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Edited Transcript of NGS earnings conference call or presentation 7-May-20 3:00pm GMT

·33 mins read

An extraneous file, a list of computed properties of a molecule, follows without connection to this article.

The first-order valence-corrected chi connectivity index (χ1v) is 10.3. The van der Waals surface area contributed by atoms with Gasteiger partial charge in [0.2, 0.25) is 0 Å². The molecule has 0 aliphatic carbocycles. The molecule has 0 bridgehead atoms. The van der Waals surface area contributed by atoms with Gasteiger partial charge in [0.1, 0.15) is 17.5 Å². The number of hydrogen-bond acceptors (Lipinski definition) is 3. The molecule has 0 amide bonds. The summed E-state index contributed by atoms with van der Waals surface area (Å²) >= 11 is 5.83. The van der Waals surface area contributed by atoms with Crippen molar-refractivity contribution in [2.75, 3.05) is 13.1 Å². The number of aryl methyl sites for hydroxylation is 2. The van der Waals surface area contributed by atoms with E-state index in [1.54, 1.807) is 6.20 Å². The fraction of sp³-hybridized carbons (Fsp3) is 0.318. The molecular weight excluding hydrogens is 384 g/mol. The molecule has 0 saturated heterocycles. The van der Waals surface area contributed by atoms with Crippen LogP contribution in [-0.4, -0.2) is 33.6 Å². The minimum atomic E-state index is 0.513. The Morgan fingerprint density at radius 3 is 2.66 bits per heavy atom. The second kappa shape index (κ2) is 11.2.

Q1 2020 Natural Gas Services Group Inc Earnings Call MIDLAND May 27, 2020 (Thomson StreetEvents) -- Edited Transcript of Natural Gas Services Group Inc earnings conference call or presentation Thursday, May 7, 2020 at 3:00:00pm GMT TEXT version of Transcript ================================================================================ Corporate Participants ================================================================================ * Alicia Dada Natural Gas Services Group, Inc. - IR Coordinator * Stephen C. Taylor Natural Gas Services Group, Inc. - Chairman, President & CEO ================================================================================ Conference Call Participants ================================================================================ * Craig Hoagland Anderson Hoagland & Co., Inc. - President & Treasurer * George Melas-Kyriazi;MKH Management LLC;President * Robert Duncan Brown Lake Street Capital Markets, LLC, Research Division - Senior Research Analyst * Tate H. Sullivan Maxim Group LLC, Research Division - Senior VP & Senior Industrials Analyst ================================================================================ Presentation -------------------------------------------------------------------------------- Operator [1] -------------------------------------------------------------------------------- Good morning, ladies and gentlemen, and welcome to the Natural Gas Services Group First Quarter 2020 Earnings Call. (Operator Instructions) Your call leaders for today's call are Alicia Dada IR Coordinator and Steve Taylor, Chairman, President and CEO. I would now like to turn the call over to your host, Alicia. You may begin. -------------------------------------------------------------------------------- Alicia Dada, Natural Gas Services Group, Inc. - IR Coordinator [2] -------------------------------------------------------------------------------- Thank you, Ross, and good morning listeners. Please allow me a moment to read the following forward-looking statement prior to commencing our earnings call. Except for the historical information contained herein, the statements in this morning's conference call are forward-looking and are made pursuant to the Safe Harbor provisions as outlined in the Private Securities Litigation Reform Act of 1995. Forward-looking statements as you may know involve known and unknown risks and uncertainties which may cause Natural Gas Services Group's actual results in future periods to differ materially from forecasted results. Those risks include, among other things, the loss of market share through competition or otherwise, the introduction of competing technologies by other companies and new governmental safety, health or environmental regulations which could require Natural Gas Services Group to make significant capital expenditures. The forward-looking statements included in this conference call are made as of the date of this call and Natural Gas Services undertakes no obligation to publicly update such forward-looking statements to reflect subsequent events or circumstances. Important factors that could cause actual results to differ materially from the expectations reflected in the forward-looking statements include but are not limited to factors described in our recent press release and also under the caption Risk Factors in the company's Annual Report on Form 10-K filed with the Securities and Exchange Commission. Having all the stated, I will turn the call over to Stephen Taylor, who is President, Chairman and CEO of Natural Gas Services Group. Steve. -------------------------------------------------------------------------------- Stephen C. Taylor, Natural Gas Services Group, Inc. - Chairman, President & CEO [3] -------------------------------------------------------------------------------- Thank you Alicia, and Ross. Good morning everyone and welcome to the Natural Gas Services Group's first quarter 2020 Earnings review. Thank you for tuning into our call. The COVID-19 pandemic has had an impact on our industry and business activity, but India continues to provide quality service to our customers and we have seen no material impact on our supply chain or critical vendors. We have adopted remote and staggered work processes in our Midland headquarters and have adapted our field and fabrication work to meet the new realities from the COVID virus. We have implemented guidelines and tended to keep our employees, our customers and suppliers as safe as possible. We have managed to do so without any significant cost to our operation. So, we continue to be vigilant to find ways to remain as efficient as possible in this environment of new operating challenges. The impact of COVID-19 in the resulting all demand destruction continues to cloud, our visibility for short-term business prospects. In April, as expected we experienced more unit returns and shut-in notices from customers and we anticipate in our prepared for additional volatility in our business over the course of the next several months. Nevertheless, like many other oilfield service companies, NGS has the balance sheet to withstand this environment. With $13.1 million in cash on hand, minimal debt was $13 million credit line and an expected $15 million cash tax refund, we have adequate liquidity and well positioned to was intact when a more normal industry and economic environment returns. We anticipate impact to our business going forward from equipment being returned, the associated lower utilization rates and revenue and margin pressure. Our larger horsepower installations are fair and relatively well, but the medium horsepower equipment will be impacted the greatest Interestingly our smaller horsepower units which are generally oriented towards the production of natural gas, now a relatively valuable commodity may get by relatively unscathed. It's not a promise. There are no promises anymore, but we're seeing some isolated instances where that might be the case. We've implemented various cost-cutting measures with respect to operating and capital expenses, including reductions in our headcount from layoffs and attrition, wage freezes, centralization of certain processes for better cost control in a (inaudible) of our suppliers and our cost cutting efforts. We continue to review additional opportunities to become more efficient including combining and reorganizing fill operations to reduce the number of operating locations. Our rationalization of cost is a multifaceted process that is has started has continuously been implemented and it will not go away for the foreseeable future. I also want to remind everyone of the flexibility and resilience of the NGS business model. Being on the production side of the energy business as opposed to the drilling side, conversion inherited advantage. We are the last vestige of an operator to make money when they start drilling. Wells that need compression never unneed compression and all the wells can be shut in some production has to be maintained keep even a minimal amount of revenue rolling in business units played us from this downturn, absolutely not, but it does give us a preferred position in the oilfield services structure hierarchy. That's our macro advantage. We were also have a number of macroeconomic company's specific advantages. As you know, if you followed in NGS in a short time, our model is the demonstrably different from our competitors. We have operated for years with all kinds of cycles essentially without debt and we (inaudible) an appreciable amount of cash on the balance sheet. We retain the ability to generate cash For rental business and we have always been one of the first to cut capital expenses to an extremely low level in an accelerated manner. Our playbook is the same this time, but it is being implemented in an even quicker manner, due to the extreme downward slope in the industry. In spite of the pressures on the industry and our business, I feel certain will margin at he preferred position both financially and a superior provider of equipment and services to our customers. So with all that said, I'll discuss the financial results as well as permanent operating and market comments. Given challenges in our industry in the overall economy, we are pleased with our operational performance in the first quarter of 2020. Our rental revenue increased 5% sequentially and 20% when compared to the first quarter 2019. It was driven by increased rentals of our large horsepower units. Our unit and horsepower utilization remained solid and we generated adjusted EBITDA of $5.8 million, an increase of 11% over the fourth quarter of 2019. Our operating cash flow for the quarter was $8.3 million. Looking further at revenues, NGS reported total revenue of $17.9 million for the first quarter of 2020, a $100,000 decrease from the same quarter in 2019. We experienced an increase in rental revenues at 20%, the decrease in both sales and service maintenance revenue streams. Sequentially, total revenue decreased by 9%. More importantly, rental revenues increased 5% sequentially, not unexpectedly sales revenues decreased due to a drop in compressor sales, any capital constrained environment, we would expect sales revenues remain soft in the coming months, as company has significantly reduced capital spending. Total adjusted gross margin for the three months ended March 31, 2020 increased by 3% to $8.1 million from $7.9 million for the same period ended March 31, 2019. Adjusted gross margin, which does not include depreciation as a percentage of revenue for the three months ended March 31, 2020 was 45%, an increase from 44% year-over-year. Sequentially, adjusted gross margin for the first quarter of 2020 also increased by 3% to $8.1 million from $7.9 million from quarter. Adjusted gross margin as a percentage of revenue increased to 45% in this quarter compared to 40% in the prior quarter. Selling, general and administrative expenses were $2.2 million, a year-over-year decrease for approximately $330,000 and a decrease of approximately $580,000 sequentially. The main reason for the year-over-year decrease is due to a credit of $350,000 related to the company's reduced deferred compensation liability. Without this, the first quarter 2020 SG&A would have been relatively flat compared to the first quarter 2019. Sequentially, the $580,000 decrease is also related to lower deferred compensation liability, and lower stock compensation expense. Our adjusted SG&A expenses generally run at 13% to 14% of total revenue and continue to do so. Operating income for the first quarter 2020 was a loss of $273,000 compared to a loss of $145,000 in the first quarter 2019. The adjusted operating loss this quarter was due to lower sales, lower rental margins and higher depreciation expenses and lower horsepower equipment. Sequentially, operating income increased $608,000 from adjusted operating loss of $881,000 in the fourth quarter of 2019. This increase was primarily driven by higher rental revenue, lower SG&A and higher rental margins. Our adjusted net loss after-tax for this quarter was $808,000. This compares to a net income of $98,000 in last year's first quarter and a $1.4 million adjusted net loss in the fourth quarter 2019. Quantifying the loss for this quarter, our net loss before tax was $461,000, so almost $350,000 of the bottom line net loss this quarter was attributable to deferred taxes, with another $300,000 related to a loss in our fabrication facilities. As far as reported net income, our net income will be a positive $4.1 million. Fortunately, due to our recent change in tax laws, we're able to claim net operating loss carrybacks and recoup some past cash income taxes. This will result in a total of $15 million in actual cash tax refunds, of which $4.9 million is the income tax benefit recorded this quarter. NGS reported earnings per diluted share of $0.30 for the first quarter. EBITDA is earnings before interest, taxes, depreciation and amortization, and our adjusted EBITDA also excludes any increases in inventory allowance. Adjusted EBITDA for the three months ended March 31, 2019 was $5.8 million, a slight increase from $5.7 million for the same period in 2019 -- actually 2020 was $5.8 million. Adjusted EBITDA increased to approximately $580,000 sequentially from $5.2 million, primarily due to higher rental revenues and lower SG&A. Total sales revenues, which include compressors, flares and product sales decreased 65% or $2.7 million on a year-over-year basis. Sequential sales revenue decreased to $1.5 million from $3.9 million. Approximately 70% to 80% of these declines depending on the quarter were driven by lower compressor sales. First quarter 2020 total sales gross margin was a loss of $289,000. This is the result of unabsorbed cost in our fabrication facilities, primarily due to lower plant throughput and our retention of incremental personnel and compared to positive gross margins of $426,000 in the first quarter 2019 and $358,000 in the fourth quarter of 2019. First quarter 2020 compressor only sales decreased from $2.7 million in the first quarter of 2019 and $3 million in the prior quarter to $852,000 this quarter. Again due to unabsorbed costs, compressor-only sales margin posted a loss of $435,000 for the three months ended March 31, 2020 compared to a loss of $30,000 for the same period a year ago and a profit of $76,000 last quarter. Our sales backlog as of March 31, 2019 was approximately $1.4 million compared to approximately $2.2 million in the fourth quarter of 2019 -- I'm sorry that backlog $1.4 million was this quarter. Our rental revenue continued to grow in the year-over-year sequential quarters. Rental revenue in the first quarter 2020 was $16.1 million compared to $13.4 million in the first quarter of last year and $15.3 million last quarter. This is a rental revenue increase of 20% and 5% respectively. Compared to the fourth quarter 2019, our average rental rates on a per unit basis increased 7% and were up 4% on average per horsepower basis. Rental rates increased by an average of 18% per unit in the year-over-year quarters mainly due to our continued penetration into the larger horsepower market. This is a large per unit rental rate increase over the past year. I am going to brag about it, but remember that almost all of the rental fleet equipment added last year was large horsepower and carries much higher rates per unit in our average unit. Reported rental gross margins this quarter were 51%, an increase from fourth quarter 2019 rental gross margin of 47% decrease from last year's first quarter of 54%. Fourth quarter rental margins were negatively impacted by the previously mentioned $620,000 bad debt charge. Without the bad debt charge, gross margin sequentially, would have been flat at 51%. Fleet size at the end of March 2020 totaled (inaudible) compressors or 437,750 horsepower in addition of 12 units or 8100 horsepower during this first quarter. As of March 31, 2020, 37% of our utilized horsepowers classify as large. Over the past 12 months, we've added 86 new fleet units totaling just above 32,000 horsepower with 94% of those units classified as large horsepower category. The 37% of our utilized horsepower being classified as large is important. Large horsepower as compared to small and medium horsepower tends to fare better in a downturn and this is the first time we've had this kind of backstop with entering a period of depressed activity. Our horsepower utilization is 68% and unit based utilization was 60% as of March 31, 2020. Overall, we had 25% more horsepower generating revenue this quarter compared to last year's quarter and had a small 1% decrease sequentially. I noted on a year-end call that we thought our capital expenditures were decreased approximately 75% when compared to 2019 levels, which suggest a CapEx budget of about $17.5 million for this year. We spent about $6.7 million in the first quarter including a $5.8 million on rental equipment. We have approximately $5 million to $7 million of additional capital commitments for the year, which suggest a total 2020 capital expenditure budget of only $12 million to $14 million, appreciably below the capital expenditures we estimate just last quarter. On August 12, 2019, NGS announced that our Board had approved an authorization to invest up to $10 million directly into the company through stock buyback and as of March 31, 2019 the company has repurchased almost 38,000 shares at a cost of almost $490,000. We continue to believe our equity remains more attractive investments available in the current environment. That said, given the current uncertainty in the market and the Board's belief that enhanced liquidity is prudent, we are not likely to be active participants of share repurchases at this time. We will continue to review marketing conditions in our business capital position as we evaluate future opportunities. Moving to the balance sheet, our total bank debt remains minimal at $417,00 as of March 31, 2020. Our cash balance remained strong at $13.1 million. In addition, we have a largely untapped credit line of $30 million available to us, which provides ample liquidity in any consumable scenario. We generated positive net cash flow from operating activities in this quarter of $8.3 million, which represents 46% of our quarterly revenue. Free cash flow was $1.6 million and we anticipate this will increase through the year due to our recurring rental revenue and dramatically lower CapEx budget. In summary, there are not many companies in the OFS space that have a recurring rental revenue stream, essentially no debt on the balance sheet, cash reserves in the bank and continuing ability to generate cash. Finally, I want to comment on the PPP loans we recently received and then paid back. As noted in our earnings press release and our recent 8-K, we applied for and received $4.6 million loan and the Paycheck Protection Program, which we intend to use to help maintain our employee population in a period of unprecedented turmoil in our industry in overall economy. With the assistance of our bank and under the rules at the time, we applied in good faith and received loan. However, less than a week (inaudible) our loan by the U.S. Small Business Administration, we were informed our bank as well as the media that has a public company and (inaudible) public company, we were deemed to have applied for and receive funds that may be all of a sudden were meant for us. Essentially, we're expected to define the intent of the SBA as it developed over a couple of weeks. Never remind these specific rules. In effect, public companies in our employees were discriminated against what became a politically driven process. While this is not the form and wish to debate the merits or the politics of the program, our management and our Board believed at the time and continue to believe that NGS was and as a company that should have participated and benefited from the program. However, after carefully considering the potential costs associated with the revised PPP program and guidelines we determined it was on balance the best interest of our collective stakeholders to return loan under the provisions set forth by the SBA after we applied and received the loan. (inaudible), we were charged interest on the loan for the interim period we had it, Unfortunately, the resolute nature of this government program and the in my view irrational (inaudible) to political correctness exactly the opposite impact of the program's intent as NGS was forced to reduce our workforce by 20% or roughly 50 of our team members upon the return of the loan. Before we take questions I want to thank the entire NGS team for their dedication efforts during this difficult period. In a very trained environment, our employees have demonstrated the utmost professionalism and responsibility. We have some (inaudible) months ahead of us, we will emerge stronger than most. Thanks to our superior financial strength and exceptional people we have. These are challenging times we are company that is found ways to effectively navigate through turbulence and we'll continue to focus on exceptional service and a strong balance sheet. Ross that's the end of my remarks. So if you would please open the phone lines for questions. ================================================================================ Questions and Answers -------------------------------------------------------------------------------- Operator [1] -------------------------------------------------------------------------------- At this time, we will take questions. (Operator Instructions) Our first question comes from Rob Brown from Lake Street Capital. -------------------------------------------------------------------------------- Robert Duncan Brown, Lake Street Capital Markets, LLC, Research Division - Senior Research Analyst [2] -------------------------------------------------------------------------------- First question is kind of in your tax refund you talked about a $15 million refund. I guess maybe when do you expected and then maybe some clarity on sort of how you get that and in some of the cash flow items in terms of the deferred tax asset in the quarter but maybe some clarity on that tax refund would be great? -------------------------------------------------------------------------------- Stephen C. Taylor, Natural Gas Services Group, Inc. - Chairman, President & CEO [3] -------------------------------------------------------------------------------- We've applied for the refill on the $4.9 million out when we booked this quarter is (inaudible) what the net book impact of the $15 million cash refund will be and all of this is going back on some cash taxes. There's been a change in the tax law where we can -- net operating losses can be carried back and get those (inaudible) cash taxes and netted out. So that's going to result in. I don't remember if it is over three to four years that's going result in $50 million in cash going back. As far as timing, it's the government, so we would expect something next quarter or two, but it could be -- it could take throughout the year just depends on what's going on and what the priority is on the stuff, but we'll get it. We're just not. I just can't confidently say exactly when. -------------------------------------------------------------------------------- Robert Duncan Brown, Lake Street Capital Markets, LLC, Research Division - Senior Research Analyst [4] -------------------------------------------------------------------------------- Okay. But that's a net number, the $15 million to be a net number that your actual balance sheet. Okay. -------------------------------------------------------------------------------- Stephen C. Taylor, Natural Gas Services Group, Inc. - Chairman, President & CEO [5] -------------------------------------------------------------------------------- Yeah, yeah, we'll get $15 million in cash -------------------------------------------------------------------------------- Robert Duncan Brown, Lake Street Capital Markets, LLC, Research Division - Senior Research Analyst [6] -------------------------------------------------------------------------------- Okay, good. And then kind of utilization rates, you talked about the high horsepower kind of maintaining utilization rates in a downturn, what sort of the dynamic that drives that and how sticky is that high horsepower market? -------------------------------------------------------------------------------- Stephen C. Taylor, Natural Gas Services Group, Inc. - Chairman, President & CEO [7] -------------------------------------------------------------------------------- Well, it -- these are relative questions right, big horsepower relatively small, but the large horsepower and this is one of the reasons we want to move into a couple of years ago it is relatively sticky from the point that is pretty expensive to freight and install. Once you have it there, it's hard to move it or send it back or anything else. And as you know we've got pretty good long-term contracts on this. So, it's going to stay out there. As of (inaudible) in an environment like this, there are obviously negotiations going on as far as discounts and things like that, but that equipment is generally staying out. We see some of the 400 and 600 horsepower come back a little, but not much. I think our large horsepower utilization and we classify our large horsepower, 400 horsepower, so it's essentially 400 to 1400 horsepower for us. Utilization has dropped still in the 90s, it has dropped in the low-end or the low 90s from the high 90s (inaudible), so nothing appreciable in that and again that was one it tends us to move into the sign is proven out to be the right move from that standpoint. So, we don't expect hardly the big horsepower to come back. The medium will be the primary impact we see, it has a (inaudible) small horsepower that may actually held in pretty well too dependent on the gas market and gas price and water based during there, but yeah it's just more expensive to build, install, operate and operators tend not to do anything with large horsepower unless it's a last, last resort. -------------------------------------------------------------------------------- Robert Duncan Brown, Lake Street Capital Markets, LLC, Research Division - Senior Research Analyst [8] -------------------------------------------------------------------------------- Okay, good. And then be curious to get your thoughts on the latest sort of environment most recently in the last few weeks. How is the pricing environment/ You mentioned some shut-ins and shut-offs, but how is that sort of trending, how are you seeing the near-term utilization in sort of pricing environment at the moment? -------------------------------------------------------------------------------- Stephen C. Taylor, Natural Gas Services Group, Inc. - Chairman, President & CEO [9] -------------------------------------------------------------------------------- Talking about price right now. So, it's -- you have to shift to talking about discounts being given plus shut-ins. This downturn is quite different from all the others in that the speed and how fast it's come off and how operators have reacted and of course how we've had direct according to what they're doing. So, it's been a pretty quick downturn and it really has gone from initially discounts given to shut-ins happening and shut-ins are (inaudible) oil prices being extremely low, where people can make money at it, cash money and storage issues. Now both those I think are starting to alleviate themselves. We've seen some strength in crude, strength is a relative term, right (inaudible) up from $10 to $15, but it's been -- it's been a long steady climb here recently and I think that we'll probably hold we'll see how long it continues up. In storage, I think we're getting very close and there is a lot along the water and tankers right now. In storage, they're going to stay high for a bit that I have a feeling that we're not going to run out totally as (inaudible) a couple of three weeks ago, and it will be full and there's going to be some issues around it, but as far as totally run out of storage and just totally shut in everything it seems to be fading a little more than what it was a couple of weeks ago. So pricing, it's just all down right. So there is hardly any price into compared to now. We're still putting out some equipment. Obviously, we're getting more back we're putting out and in the units, we're putting out are really not taking too severe of a bidding on what I would say, prices were six months ago, but there's not a whole lot going now. So it's not a good statistic to use right now just because the amount of equipment going out is far lower than equipment coming back, but if you just look at what we've done pricing is not an issue right now. Part of the issue is managing through shut-ins and then we will do that, we've gotten some bag, but it will give us more bag, but I think generally will be in a lot better shape and most other people coming out of this thing. -------------------------------------------------------------------------------- Robert Duncan Brown, Lake Street Capital Markets, LLC, Research Division - Senior Research Analyst [10] -------------------------------------------------------------------------------- Okay, great. Thank you. I'll turn it over. -------------------------------------------------------------------------------- Stephen C. Taylor, Natural Gas Services Group, Inc. - Chairman, President & CEO [11] -------------------------------------------------------------------------------- Okay. Thank you. -------------------------------------------------------------------------------- Operator [12] -------------------------------------------------------------------------------- Great, thanks Rob. Our next question comes from Craig Hoagland from Anderson Hoagland. -------------------------------------------------------------------------------- Craig Hoagland, Anderson Hoagland & Co., Inc. - President & Treasurer [13] -------------------------------------------------------------------------------- Yeah, I was curious, Steve, could you talk a little bit about the various regions you operate in and where you're seeing units being turned back and which reasons are faring relatively better? -------------------------------------------------------------------------------- Stephen C. Taylor, Natural Gas Services Group, Inc. - Chairman, President & CEO [14] -------------------------------------------------------------------------------- Yeah, good morning, Craig. Well, the Permian has been hit the hardest. And that's simply because it's has been the fastest grower last two to three years. So it's not unusual that you'd see that and of course this is primarily all country and all the commodity that's getting hurt. So, we're seeing most of it in the Permian we're seeing a touch of it and Mid-Continent, scoop stack area Oklahoma in that and those are probably the biggest impacted areas. We haven't seen much in the Rockies yet and the San Juan has been affected somewhat in the oil play out there, but generally the Rockies haven't seen much Barnard, South Texas have seen much, Appalachia haven't seen much. So it's primarily going to be and again this makes sense from the point of this is how we've been most active in Mid-Continent or the Permian. As far as areas stronger than others I think that's, again that's relative to you say well these have gone down, these have gone down as much. So the ones that have gone down as much I guess are the relatively good areas. -------------------------------------------------------------------------------- Craig Hoagland, Anderson Hoagland & Co., Inc. - President & Treasurer [15] -------------------------------------------------------------------------------- All right. Okay. And do -- are there anymore large rigs under contract that hasn't begun work (inaudible) generating revenue yet? -------------------------------------------------------------------------------- Stephen C. Taylor, Natural Gas Services Group, Inc. - Chairman, President & CEO [16] -------------------------------------------------------------------------------- Yes, we've got the number. Just as we have in the past number of units are on standby rates. They've been built in the past and contracts allowed us to charge standby rates. Now obviously the standby rates are going to be invoked a little longer than we anticipated. We were thinking most of stuff would be out of operating by mid-year third quarter latest and we are on track to do that two quarters ago. But now you will see those standby (inaudible) much longer. Now, we're still going to get the contracted minimum term out of this equipment. So, standby goes on another two to three months -- two to three quarters as long (inaudible) we will get standby rates plus we'll still get the full contract term at the year-end. So, it's essentially a deferral of full rates, but we're going to -- we're going to see a lot more on standby a longer than we anticipated. -------------------------------------------------------------------------------- Craig Hoagland, Anderson Hoagland & Co., Inc. - President & Treasurer [17] -------------------------------------------------------------------------------- Okay. And you mentioned in your prepared remarks you believe free cash will be better in Q2 or Q3 than it was in Q1 primarily because of the drop in CapEx? -------------------------------------------------------------------------------- Stephen C. Taylor, Natural Gas Services Group, Inc. - Chairman, President & CEO [18] -------------------------------------------------------------------------------- Right. Right. Now, we're obviously going to have some drop in cash. But yes, the CapEx (inaudible) much quicker is more in our control. And we spent (inaudible) i think was really compression and that's tell them off pretty quick. So in third and fourth quarter, we got some obligations to fulfill in Q2 on it and again there obligations from contract equipment, but by Q3 and Q4 CapEx is going to be negligible. -------------------------------------------------------------------------------- Craig Hoagland, Anderson Hoagland & Co., Inc. - President & Treasurer [19] -------------------------------------------------------------------------------- And at our current rental run rate, are we able to cover overhead? -------------------------------------------------------------------------------- Stephen C. Taylor, Natural Gas Services Group, Inc. - Chairman, President & CEO [20] -------------------------------------------------------------------------------- Yes, sir. Yeah we'll still be generating some cash, but obviously there is -- its going to be under pressure, but Q1 was good and resilient. But our company and all of the other companies Q2 is really the start of -- where we are going to start seeing some real major impacts from crude because that essentially a March event. So, the impact start taking effect in Q2 but we anticipate generating free cash at the end of the year -- throughout the second half. -------------------------------------------------------------------------------- Craig Hoagland, Anderson Hoagland & Co., Inc. - President & Treasurer [21] -------------------------------------------------------------------------------- Right. Okay, thanks, Steve. -------------------------------------------------------------------------------- Stephen C. Taylor, Natural Gas Services Group, Inc. - Chairman, President & CEO [22] -------------------------------------------------------------------------------- Okay. Thanks Craig. -------------------------------------------------------------------------------- Operator [23] -------------------------------------------------------------------------------- Our next question comes from Tate Sullivan from Maxim Group. -------------------------------------------------------------------------------- Tate H. Sullivan, Maxim Group LLC, Research Division - Senior VP & Senior Industrials Analyst [24] -------------------------------------------------------------------------------- Thanks, Steve. I appreciate your comments. In the current environment, the sudden notices and you commented on it before, but how much do you get advanced notice from the customers that they're planning to shut down well and they return the equipment in two months or is it instantaneous shutdown return equipment and you hear about at the same time? -------------------------------------------------------------------------------- Stephen C. Taylor, Natural Gas Services Group, Inc. - Chairman, President & CEO [25] -------------------------------------------------------------------------------- Yeah, it’s pretty instantaneous, they're not widen. How long time to call us pretty much when they decide internally to shut some down or shut the field down or something like that where we're probably about next on the phone list because compression is a fair, fair operating expense term. So we get very little notice. We have agreements we put in place on shut-ins from the point of how long they're going to last, what the rate is going to be (inaudible) terms had to be fulfilled and things like that. So, we got this stuff pretty well covered and you don't like those, I mean you actually hate them shut-ins because nobody is making money at that point, but I think we've -- and I've been in some of the direct negotiations on some of these and I think we are out of a bad situation. We're going to come out fairly good shape on it, not just from the proceedings might be in the terms of conditions around them. But yeah, I think the customers we're dealing with and we've got and we're shutting into are ones we have good relationships with, we're able to work through some of the details and (inaudible) negotiations of these things and I think we're going to come out from the point of having a pretty good image with our customers as far as being responsive and fair and what we're doing on this stuff and those guys don't want to shut them in. We sure don't want to shut them in, but it's all -- it's all given right now and the best you can do is try to negotiate some fair. So, we can -- I'll get through it and come out on the other side and I think we're going to be in pretty good shape from that standpoint on that, but we just wanted (inaudible) shut-in as it was not good for anybody but we get very little notice typically. -------------------------------------------------------------------------------- Tate H. Sullivan, Maxim Group LLC, Research Division - Senior VP & Senior Industrials Analyst [26] -------------------------------------------------------------------------------- And then another technical -- the larger horsepower that's currently in the fields we are on the pad supporting pretty multiple wells and the wells are producing currently, does a customer sometime stop the gas lift process while keeping the production at a lower level or will they shut the whole field down as it was connected? -------------------------------------------------------------------------------- Stephen C. Taylor, Natural Gas Services Group, Inc. - Chairman, President & CEO [27] -------------------------------------------------------------------------------- Typically, it's a whole -- the well or the field or a bunch of wells we'll just shut in. You can probably some of those gas lift wells you could produce for that gas lift. Most of couldn't or you wouldn't be able to produce enough to make it worthwhile. So typically when they're shut in the compression there're shut in the wells and I was just hoping for a higher oil price -------------------------------------------------------------------------------- Tate H. Sullivan, Maxim Group LLC, Research Division - Senior VP & Senior Industrials Analyst [28] -------------------------------------------------------------------------------- Okay. That's it. Thank you, Steve. -------------------------------------------------------------------------------- Stephen C. Taylor, Natural Gas Services Group, Inc. - Chairman, President & CEO [29] -------------------------------------------------------------------------------- Great. Thanks, Tate. -------------------------------------------------------------------------------- Operator [30] -------------------------------------------------------------------------------- (Operator Instructions) And Steve, at this time, there appears to be no further -- actually so (inaudible) queued up one moment. We have with us George Melas from MKH. -------------------------------------------------------------------------------- George Melas-Kyriazi;MKH Management LLC;President, [31] -------------------------------------------------------------------------------- Thank you. Yes, good morning. And a very lucrative story. Is there a way to segment the rental revenue between low horsepower, medium and high in this quarter, roughly what other -- how much of the rental revenue in each of those categories? -------------------------------------------------------------------------------- Stephen C. Taylor, Natural Gas Services Group, Inc. - Chairman, President & CEO [32] -------------------------------------------------------------------------------- Yeah, I don't have it off the top of my head, but I mentioned 37% of our utilized horsepower is large, classified as large. So you could -- you can roughly, say, if you just want quite dollars to horsepower you roughly, say 40% of rental revenue is large horsepower to at least just 60%. So of that, I'm going to hazard or guess to say 40% is medium horsepower and then you have 20%, yes small horsepower. -------------------------------------------------------------------------------- George Melas-Kyriazi;MKH Management LLC;President, [33] -------------------------------------------------------------------------------- Okay, great, thanks, that's helpful for me. And then a question on your deferred tax liability that and I don't know quite how to understand that number and it's a pretty large number on your balance sheet. Does that represent taxes that are deferred and that you will owe in in the future? -------------------------------------------------------------------------------- Stephen C. Taylor, Natural Gas Services Group, Inc. - Chairman, President & CEO [34] -------------------------------------------------------------------------------- Yes. Yes. Now the $4,000 question is when you owe and when you pay them and et cetera, et cetera, but yeah it does represent taxes that are deferred down the road. We get some tax advantages throughout different years depending on what our depreciation loads are generally if you have bonus depreciation what that -- what the tax laws that allow you from a depreciation standpoint. So I mean, as you can shelter all those taxes and some of those you can't. and those are the (inaudible) some cash taxes paid, but and that's about as far as I'm going to go because I'm going to start (inaudible) as far as what that means, but it is -- it is a liability, because they are taxes owed but we are carrying for a long time. So sometimes are not out for quite a while. -------------------------------------------------------------------------------- Operator [35] -------------------------------------------------------------------------------- And we do have a question from [Patrick Hensley]. -------------------------------------------------------------------------------- Unidentified Analyst, [36] -------------------------------------------------------------------------------- Yes, it's noted that you guys gave back the PPP loan, but is there any indication that there are other stimulus programs out there that you all are eligible for and you will apply for? -------------------------------------------------------------------------------- Stephen C. Taylor, Natural Gas Services Group, Inc. - Chairman, President & CEO [37] -------------------------------------------------------------------------------- Now there's some others out there, but I think they have did a good job of surgically removing small public companies from eligibility for anything. Excuse the sarcasm. So, now, there is some out there because you can take advantage of and et cetera, et cetera. But now, actually I think we've looked at a couple of others and there's just not, they don't apply or they're not appreciable or you can read the rules that are going to change next week when we get the loan. So, no, there is nothing there is nothing in the queue that we're going to be doing, right now anyway. -------------------------------------------------------------------------------- Operator [38] -------------------------------------------------------------------------------- And Steve at this time there are no further questions. -------------------------------------------------------------------------------- Stephen C. Taylor, Natural Gas Services Group, Inc. - Chairman, President & CEO [39] -------------------------------------------------------------------------------- Okay. Thanks, Ross. And thanks everybody for joining us on the call. I appreciate your time this morning and look forward to visit with you again next quarter. Thanks. -------------------------------------------------------------------------------- Operator [40] -------------------------------------------------------------------------------- This concludes the call. Thank you for attending.